Become a Sponsor

Information Pages:
Marine Aquarium
Articles/ FAQs/Index
Freshwater Aquarium
Articles/ FAQs/Index
Planted Aquarium
Articles/ FAQs/Index
Brackish Systems
Articles/ FAQs/Index
Daily FAQs
FW Daily FAQs
SW Pix of the Day
FW Pix of the Day
Conscientious Aquarist Magazine
New On WWM
Helpful Links
Hobbyist Forum WetWebMedia Forum
Ask the WWM Crew a Question
Search Feature
Admin Index
Cover Images

Moray eels bite – But are they poisonous?

by Marco Lichtenberger

Moray eels without a doubt are among those fish you’d call oddballs if they were from freshwater. Most specimens usually hide their long bodies in narrow gaps and holes all day, but if they leave them for food or explorative purposes, they are definitely eye catchers. Not only will they catch our attention, sometimes, if given the possibility, they will also catch our fingers, hands and arms with varying success.
In the last moray related article I composed for Conscientious Aquarist, I stated: “Own experience with regard to moray bites are luckily not available.”
Well, things have changed since then and I had an unfortunate meeting with the teeth of one of my moray eel. Accordingly, after the “wound” was treated, I searched literature with regard to moray toxins and moray bites and, aside my own little experience, came across several reports of hobbyists, scientific studies with regard to moray physiology and cytology, as well as toxicological studies on substances from morays.
Therefore, an overview about moray related substances and the results of moray bites are given here.

State of knowledge
There is quite a divergence in published books for hobbyists with regard to the toxicity of moray eel.
Most interestingly there is also a divergence with regard to the language these books were written in. Searching German books (and online sources) one often stumbles over the (here translated) statements “Moray eels are poisonous. Among all moray eel five species even can give a deadly bite. One of them is the Mediterranean moray Muraena helena.”
By contrast, English sources often state: “Moray eels are not poisonous”. Comparing these statements to scientific literature, both have to be considered inaccurate.

Mucous toxins produced by moray eel themselves
Studies as well as personal reports confirm that the bite of a moray eel can be much more painful than the bite of other predatory fishes of similar size. This cannot be explained by a “pulling back effect”, which means that one automatically pulls back a bitten limb and thus increases the wound by driving the moray eel’s teeth through the flesh forcefully. Such happens with other fishes, too.
Secondary infections also fail to explain strong pain immediately after a moray bite. Such infections can likely occur if wounds are not treated properly, but will need several hours to spread.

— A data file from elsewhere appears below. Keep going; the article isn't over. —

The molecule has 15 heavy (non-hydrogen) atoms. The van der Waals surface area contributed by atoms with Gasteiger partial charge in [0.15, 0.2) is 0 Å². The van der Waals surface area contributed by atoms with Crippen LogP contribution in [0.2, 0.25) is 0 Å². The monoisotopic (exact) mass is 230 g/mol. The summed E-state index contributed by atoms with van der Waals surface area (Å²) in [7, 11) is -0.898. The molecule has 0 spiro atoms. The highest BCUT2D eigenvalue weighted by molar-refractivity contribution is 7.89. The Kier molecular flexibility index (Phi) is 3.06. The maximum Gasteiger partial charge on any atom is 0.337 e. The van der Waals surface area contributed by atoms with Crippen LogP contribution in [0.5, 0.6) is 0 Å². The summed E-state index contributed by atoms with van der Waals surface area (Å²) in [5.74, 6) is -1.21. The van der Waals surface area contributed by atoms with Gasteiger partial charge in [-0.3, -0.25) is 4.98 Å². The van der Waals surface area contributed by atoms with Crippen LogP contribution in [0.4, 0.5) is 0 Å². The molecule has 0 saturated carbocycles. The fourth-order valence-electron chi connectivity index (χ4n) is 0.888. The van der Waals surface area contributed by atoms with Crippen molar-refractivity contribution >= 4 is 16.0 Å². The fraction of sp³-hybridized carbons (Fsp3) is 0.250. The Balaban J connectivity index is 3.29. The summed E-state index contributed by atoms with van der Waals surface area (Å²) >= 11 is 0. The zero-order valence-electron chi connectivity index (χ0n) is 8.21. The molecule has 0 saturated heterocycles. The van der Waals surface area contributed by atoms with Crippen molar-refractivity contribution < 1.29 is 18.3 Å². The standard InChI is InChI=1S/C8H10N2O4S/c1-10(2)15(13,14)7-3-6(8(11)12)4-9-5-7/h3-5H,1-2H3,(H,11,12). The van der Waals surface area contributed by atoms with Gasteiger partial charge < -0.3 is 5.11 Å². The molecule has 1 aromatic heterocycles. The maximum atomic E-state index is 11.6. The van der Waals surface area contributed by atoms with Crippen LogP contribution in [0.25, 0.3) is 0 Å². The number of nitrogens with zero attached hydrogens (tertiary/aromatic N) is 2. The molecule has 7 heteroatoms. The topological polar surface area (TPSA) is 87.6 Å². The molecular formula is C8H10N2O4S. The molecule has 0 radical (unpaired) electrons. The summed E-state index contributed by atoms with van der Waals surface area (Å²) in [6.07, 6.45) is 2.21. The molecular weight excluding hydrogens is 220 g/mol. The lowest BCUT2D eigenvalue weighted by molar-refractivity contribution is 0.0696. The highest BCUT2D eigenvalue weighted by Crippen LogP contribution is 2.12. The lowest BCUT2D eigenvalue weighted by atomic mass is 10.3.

In addition to the pain, wounds from moray bites often bleed unusually heavily.
It was suggested that bleeding and pain are related to a toxin in the slime coat of the skin and the mucous of the mouth. And truly, the mucous of moray eels was analysed and not only one, but also several toxic substances were found. One of these substances is hemagglutinin. This is a glycoprotein that makes red blood cells clump. Another yet not too well understood toxin found in the mucous coat of moray eel was shown to be haemolytic. That means the toxin destroys red blood cells. These toxins are produced by glands in the skin of the eel, and a category of toxins known as crinotoxins.
Closer examination of the Starry or Yellow-mouth moray eel Gymnothorax nudivomer, (formerly Lycodontis nudivomer) have shown that it has specific club shaped cells in its thick (up to 2 mm) skin that produce these toxins. So, in contrast to many other toxic marine animals (e.g. pufferfish) that ingest poisonous critters and store the ingested toxins in their own tissue, morays are capable of producing crinotoxins themselves.
Those club shaped cells have not only been found in the Yellow-mouth moray, but also many other species. It is likely that the majority of the approximately two hundred known species of moray eel can produce toxins, but this has not been subject to scientific research yet.
What is known is that the number and distribution of the club cells varies among species. In addition, it was suggested that moray eels with serrate teeth (e.g. G. nudivomer; G. albimarginatus; G. chlamydatus; G. ocellatus) could transfer more mucous into the wounds and thus deliver the most painful bites.
Germane to this point it the belief that the crinotoxins of morays are not particularly dangerous to man, but rather lead only to increased pain and bleeding. Even allowing for this, allergic reactions may be possible and are just one more reason why you don’t want to be bitten by a moray eel.
In short, those crinotoxins underline two general rules of tank maintenance: Don’t put your hands into the tank if you have open wounds, and don’t touch your moray eel. Both of these could make you vulnerable to crinotoxin poisoning even without the moray biting you.

Blood toxins
In common with other members of the eel order Anguilliformes, moray eels have blood that contains proteins that are toxic to humans. These proteins are usually referred to as ichthyotoxins, a word that simply means “fish poisons”.
Ichthyotoxins were among the first toxic substances identified, fisherman having long known that certain fishes have to be heated about 75˚C before they are safe to eat (high temperatures destroying the toxins). Because of these ichthyotoxins, making moray eel sushi is not a good idea!
Ichthyotoxin poisoning can lead to spasms and heavy breathing; ichthyotoxins are also haemolytic and should not touch your eyes, mouth or open wounds. Because of this bleeding moray eels should be handled carefully.

Tissue toxins